Introduction: A inverse correlation has been found between changes in ionized calcium concentrations (physiologically active form) and the addition of albumin in vitro, which may explain adverse cardiovascular effects attributed to exogenous albumin in vivo. The purpose of this investigation was to determine the interaction (if any) between exogenous 25% albumin administration and calcium concentrations in unstable patients. Methods: Following a retrospective analysis involving critically ill patients in which no effect of 25% albumin on ionized calcium concentrations was noted, nine patients were studied prospectively. With one exception, all patients were studied in the ICU. Concentrations of albumin, total and ionized calcium were obtained within one hour prior to the start of a 25% 100 mL albumin infusion given over less than one-half hour, and then at the end and six hours after the infusion. The commercially-available albumin product was tested to ensure that it did not contain substantial amounts of calcium. No other albumin-containing products were administered during the study periods. Results: There were no significant differences in either the ionized or total calcium concentrations obtained before and after the administration of albumin. Ionized calcium in mMol/L*Total calcium in mg/dL Pre/1 h post/6 h post Pre/1 h post/6 h post Concentrations 1.09(0.23)/1.06(0.22)/1.06(0.21) 8.1(0.7)/8.2(0.8)/8.3(.9)*all values expressed as mean (SD); no significant differences by ANOVA Conclusions: In patients receiving relatively rapid infusions of 25% albumin, it appears that circulating calcium concentrations are well-regulated by homeostatic mechanisms. Albumin infusions had no effect on either ionized or total calcium concentrations, although it is possible that temporary changes of questionable clinical importance may have occurred between measurement periods.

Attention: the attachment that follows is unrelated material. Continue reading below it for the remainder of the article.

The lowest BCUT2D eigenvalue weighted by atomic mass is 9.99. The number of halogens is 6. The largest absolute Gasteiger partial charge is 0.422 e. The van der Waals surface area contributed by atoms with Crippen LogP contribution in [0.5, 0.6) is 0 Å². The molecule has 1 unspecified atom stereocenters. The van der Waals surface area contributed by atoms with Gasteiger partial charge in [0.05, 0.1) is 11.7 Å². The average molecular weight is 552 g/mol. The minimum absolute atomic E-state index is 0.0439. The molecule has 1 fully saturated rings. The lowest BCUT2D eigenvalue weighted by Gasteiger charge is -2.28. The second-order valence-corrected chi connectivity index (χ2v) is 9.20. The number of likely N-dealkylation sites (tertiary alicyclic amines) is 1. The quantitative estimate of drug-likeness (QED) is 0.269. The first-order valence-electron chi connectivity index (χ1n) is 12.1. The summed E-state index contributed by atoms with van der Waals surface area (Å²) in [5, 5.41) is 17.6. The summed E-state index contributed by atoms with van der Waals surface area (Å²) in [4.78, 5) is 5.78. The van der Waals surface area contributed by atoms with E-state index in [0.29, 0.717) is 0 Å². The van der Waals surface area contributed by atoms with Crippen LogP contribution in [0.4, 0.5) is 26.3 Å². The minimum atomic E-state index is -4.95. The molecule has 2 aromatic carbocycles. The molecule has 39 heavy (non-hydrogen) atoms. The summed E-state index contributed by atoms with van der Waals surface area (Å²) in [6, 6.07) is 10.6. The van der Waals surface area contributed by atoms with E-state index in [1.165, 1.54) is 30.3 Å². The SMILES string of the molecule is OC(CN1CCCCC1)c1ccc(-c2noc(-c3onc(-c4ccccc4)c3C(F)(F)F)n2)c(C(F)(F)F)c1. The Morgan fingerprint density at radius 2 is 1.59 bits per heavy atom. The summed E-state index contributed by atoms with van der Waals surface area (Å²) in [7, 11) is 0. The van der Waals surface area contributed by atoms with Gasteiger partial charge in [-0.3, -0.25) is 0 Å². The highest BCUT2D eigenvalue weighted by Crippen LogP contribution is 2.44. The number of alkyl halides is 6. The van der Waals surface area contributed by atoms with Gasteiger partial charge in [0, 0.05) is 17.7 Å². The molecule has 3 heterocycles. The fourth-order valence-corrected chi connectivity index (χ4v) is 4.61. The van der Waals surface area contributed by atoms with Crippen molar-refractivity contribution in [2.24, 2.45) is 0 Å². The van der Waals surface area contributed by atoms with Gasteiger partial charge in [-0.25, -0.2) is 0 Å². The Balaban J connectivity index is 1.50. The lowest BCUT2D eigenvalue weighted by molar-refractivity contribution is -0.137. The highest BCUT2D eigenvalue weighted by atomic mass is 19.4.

|Original language||English (US)|
|Journal||Critical care medicine|
|Issue number||1 SUPPL.|
|State||Published - Dec 1 1999|
ASJC Scopus subject areas
- Critical Care and Intensive Care Medicine